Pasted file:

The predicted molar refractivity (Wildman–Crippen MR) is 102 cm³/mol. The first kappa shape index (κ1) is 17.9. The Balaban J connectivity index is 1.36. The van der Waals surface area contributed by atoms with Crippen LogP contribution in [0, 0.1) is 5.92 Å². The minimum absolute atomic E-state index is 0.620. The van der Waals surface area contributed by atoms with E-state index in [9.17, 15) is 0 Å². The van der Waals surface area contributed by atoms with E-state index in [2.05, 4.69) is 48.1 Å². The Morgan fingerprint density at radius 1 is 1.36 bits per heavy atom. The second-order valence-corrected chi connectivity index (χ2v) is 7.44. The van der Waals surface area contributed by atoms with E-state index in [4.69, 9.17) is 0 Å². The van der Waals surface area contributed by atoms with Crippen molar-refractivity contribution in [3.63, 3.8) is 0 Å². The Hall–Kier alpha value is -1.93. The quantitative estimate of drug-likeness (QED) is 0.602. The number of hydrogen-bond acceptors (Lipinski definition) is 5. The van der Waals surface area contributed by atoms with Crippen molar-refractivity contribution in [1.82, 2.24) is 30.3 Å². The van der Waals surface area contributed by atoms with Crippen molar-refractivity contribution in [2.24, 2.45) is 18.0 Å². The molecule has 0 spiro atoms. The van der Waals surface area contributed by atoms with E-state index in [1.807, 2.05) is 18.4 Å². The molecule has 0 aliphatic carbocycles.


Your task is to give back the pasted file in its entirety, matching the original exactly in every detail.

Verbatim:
The predicted molar refractivity (Wildman–Crippen MR) is 102 cm³/mol. The first kappa shape index (κ1) is 17.9. The Balaban J connectivity index is 1.36. The van der Waals surface area contributed by atoms with Crippen LogP contribution in [0, 0.1) is 5.92 Å². The minimum absolute atomic E-state index is 0.620. The van der Waals surface area contributed by atoms with E-state index in [9.17, 15) is 0 Å². The van der Waals surface area contributed by atoms with E-state index in [2.05, 4.69) is 48.1 Å². The Morgan fingerprint density at radius 1 is 1.36 bits per heavy atom. The second-order valence-corrected chi connectivity index (χ2v) is 7.44. The van der Waals surface area contributed by atoms with E-state index in [4.69, 9.17) is 0 Å². The van der Waals surface area contributed by atoms with Crippen molar-refractivity contribution in [3.63, 3.8) is 0 Å². The Hall–Kier alpha value is -1.93. The quantitative estimate of drug-likeness (QED) is 0.602. The number of hydrogen-bond acceptors (Lipinski definition) is 5. The van der Waals surface area contributed by atoms with Crippen molar-refractivity contribution in [1.82, 2.24) is 30.3 Å². The van der Waals surface area contributed by atoms with Crippen molar-refractivity contribution in [2.24, 2.45) is 18.0 Å². The molecule has 0 spiro atoms. The van der Waals surface area contributed by atoms with E-state index in [1.807, 2.05) is 18.4 Å². The molecule has 0 aliphatic carbocycles.